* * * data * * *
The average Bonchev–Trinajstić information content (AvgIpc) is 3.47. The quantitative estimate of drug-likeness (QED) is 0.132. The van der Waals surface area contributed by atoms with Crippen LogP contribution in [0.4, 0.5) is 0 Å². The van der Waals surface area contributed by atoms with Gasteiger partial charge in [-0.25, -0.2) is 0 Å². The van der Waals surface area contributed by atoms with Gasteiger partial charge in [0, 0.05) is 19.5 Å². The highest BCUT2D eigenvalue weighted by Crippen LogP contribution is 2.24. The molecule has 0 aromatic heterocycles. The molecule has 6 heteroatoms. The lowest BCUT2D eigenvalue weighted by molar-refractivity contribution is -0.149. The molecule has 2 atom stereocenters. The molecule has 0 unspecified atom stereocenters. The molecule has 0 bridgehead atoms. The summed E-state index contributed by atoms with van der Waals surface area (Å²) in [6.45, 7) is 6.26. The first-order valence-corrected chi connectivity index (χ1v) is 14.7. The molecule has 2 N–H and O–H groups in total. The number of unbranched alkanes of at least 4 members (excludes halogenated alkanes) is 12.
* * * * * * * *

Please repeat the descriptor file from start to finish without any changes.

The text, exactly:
The average Bonchev–Trinajstić information content (AvgIpc) is 3.47. The quantitative estimate of drug-likeness (QED) is 0.132. The van der Waals surface area contributed by atoms with Crippen LogP contribution in [0.4, 0.5) is 0 Å². The van der Waals surface area contributed by atoms with Gasteiger partial charge in [-0.25, -0.2) is 0 Å². The van der Waals surface area contributed by atoms with Gasteiger partial charge in [0, 0.05) is 19.5 Å². The highest BCUT2D eigenvalue weighted by Crippen LogP contribution is 2.24. The molecule has 0 aromatic heterocycles. The molecule has 6 heteroatoms. The lowest BCUT2D eigenvalue weighted by molar-refractivity contribution is -0.149. The molecule has 2 atom stereocenters. The molecule has 0 unspecified atom stereocenters. The molecule has 0 bridgehead atoms. The summed E-state index contributed by atoms with van der Waals surface area (Å²) in [6.45, 7) is 6.26. The first-order valence-corrected chi connectivity index (χ1v) is 14.7. The molecule has 2 N–H and O–H groups in total. The number of unbranched alkanes of at least 4 members (excludes halogenated alkanes) is 12.